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Project Capabilities

Project capabilities are the recommended way to determine the type, platform, and features of a project. Simply checking the language or the project file extension does not help if you want to check for WPF vs. WinForms vs. Windows 8 XAML, for example. There are a great many different aspects to a project that may be present regardless of language. Do you want code that runs against any Windows 8 targeting project regardless of language? Do you want to target just Javascript Win8 projects but not LightSwitch JS projects? Project capability checks are the answer.

The presence of some capability can be detected on a given project with code such as:

    using Microsoft.VisualStudio.Shell; // imports the extension method

    IVsHierarchy hierarchy;
    bool match = hierarchy.IsCapabilityMatch("SomeCapability");

Where [IVsHierarchy.IsCapabilityMatch][l01] is an extension method. [l01]:

Project capability expressions can also be passed to the IsCapabilityMatch method in order to test for combinations of capabilities (including AND, OR, NOT logic). Read more about the supported syntax and operators.

How to declare project capabilities in your project

Project capabilities can be declared in several ways, the easiest of which being to add this MSBuild item to your .targets file:

<ProjectCapability Include="MyOwnCapability" />

Common project capabilities and where they are defined

Existing project capabilities

Some capabilities are defined by default by Microsoft.Common.CurrentVersion.targets. Be sure to review that file if capabilities are defined that you do not wish to be defined. You may find that you need to set the DefineCommonCapabilities property to false to suppress these capabilities.

Review a description of all documented project capabilities.

How do I define my own project capabilities?

To define your own project capability, please Create a new issue beginning with the title "Project capability proposal: [capability-name]" and state the description of the capability. This way we and the community can help review the proposal for compliance with the above guidelines and help you define/consume these in the best way for your requirements. We may even be able to redirect you to an existing project capability that may suit your needs.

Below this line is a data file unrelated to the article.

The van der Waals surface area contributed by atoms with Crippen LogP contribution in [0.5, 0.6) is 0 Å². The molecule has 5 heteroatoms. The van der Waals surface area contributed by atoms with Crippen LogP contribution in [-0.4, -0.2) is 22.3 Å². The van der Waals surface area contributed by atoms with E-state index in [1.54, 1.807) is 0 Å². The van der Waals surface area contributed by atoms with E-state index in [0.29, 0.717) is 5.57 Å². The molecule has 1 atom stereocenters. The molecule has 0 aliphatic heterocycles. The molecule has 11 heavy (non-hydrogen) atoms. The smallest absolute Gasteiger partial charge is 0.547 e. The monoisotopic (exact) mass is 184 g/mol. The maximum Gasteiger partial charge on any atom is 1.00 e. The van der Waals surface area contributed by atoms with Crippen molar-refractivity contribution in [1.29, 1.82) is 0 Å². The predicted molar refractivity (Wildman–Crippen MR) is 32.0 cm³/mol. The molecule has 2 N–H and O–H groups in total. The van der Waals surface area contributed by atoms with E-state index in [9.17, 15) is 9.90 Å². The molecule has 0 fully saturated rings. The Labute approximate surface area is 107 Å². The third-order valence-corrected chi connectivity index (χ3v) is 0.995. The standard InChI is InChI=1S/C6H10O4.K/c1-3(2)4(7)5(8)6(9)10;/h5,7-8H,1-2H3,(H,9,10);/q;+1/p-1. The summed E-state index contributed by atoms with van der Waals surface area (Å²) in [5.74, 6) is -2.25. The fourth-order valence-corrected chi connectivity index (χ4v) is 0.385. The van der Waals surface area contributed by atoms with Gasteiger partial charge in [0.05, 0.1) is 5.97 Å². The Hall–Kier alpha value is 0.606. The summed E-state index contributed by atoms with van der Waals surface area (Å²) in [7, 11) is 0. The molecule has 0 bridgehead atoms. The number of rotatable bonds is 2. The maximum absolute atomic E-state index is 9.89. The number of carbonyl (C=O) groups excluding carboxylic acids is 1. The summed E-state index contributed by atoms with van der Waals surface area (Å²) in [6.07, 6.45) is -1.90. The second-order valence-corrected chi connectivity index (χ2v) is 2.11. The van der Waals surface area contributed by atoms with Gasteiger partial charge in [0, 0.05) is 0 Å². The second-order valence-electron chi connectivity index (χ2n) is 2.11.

It's very important that project capabilities you define fit this criteria:

  • Names a specific technology, type, function, subset, etc. that is actually what you depend on and/or provide.
    • For example: WindowsAppContainerPackagedApp, ResolveAssemblyReferences, ResolveComReferences, WindowsXaml
  • Not merely a brand name, a code name, or a broad idea.
    • Bad examples: Windows8, WindowsPhone, Immersive, Modern, CodeSharing
  • More complex than a noun. Perhaps VerbNoun. A capability is something the project can do rather than something it is. Think of a term that can complete the sentence "I can…"
    • Bad: Android. It does not sufficiently describe a capability but merely names a technology. Does this project build on Android or for Android? Does it build the Android platform itself? Does it build androids?
    • Good: BuildAndroidTarget
  • Have a namespace prefix, or otherwise sufficiently unique so as to keep the odds of it colliding with a project capability someone else (including outside of Microsoft) might come up with.
    • Good: Microsoft.XYZ.Concurrency
    • Bad: Concurrency
  • Avoid acronyms:
    • Good: CSharp
    • Bad: VB
  • May include a version number, when necessary, but is usually discouraged.

Dynamic project capabilities in Visual Studio 2017

Capablities of a project can be changed without reloading the project. Read more about dynamic project capabilities.

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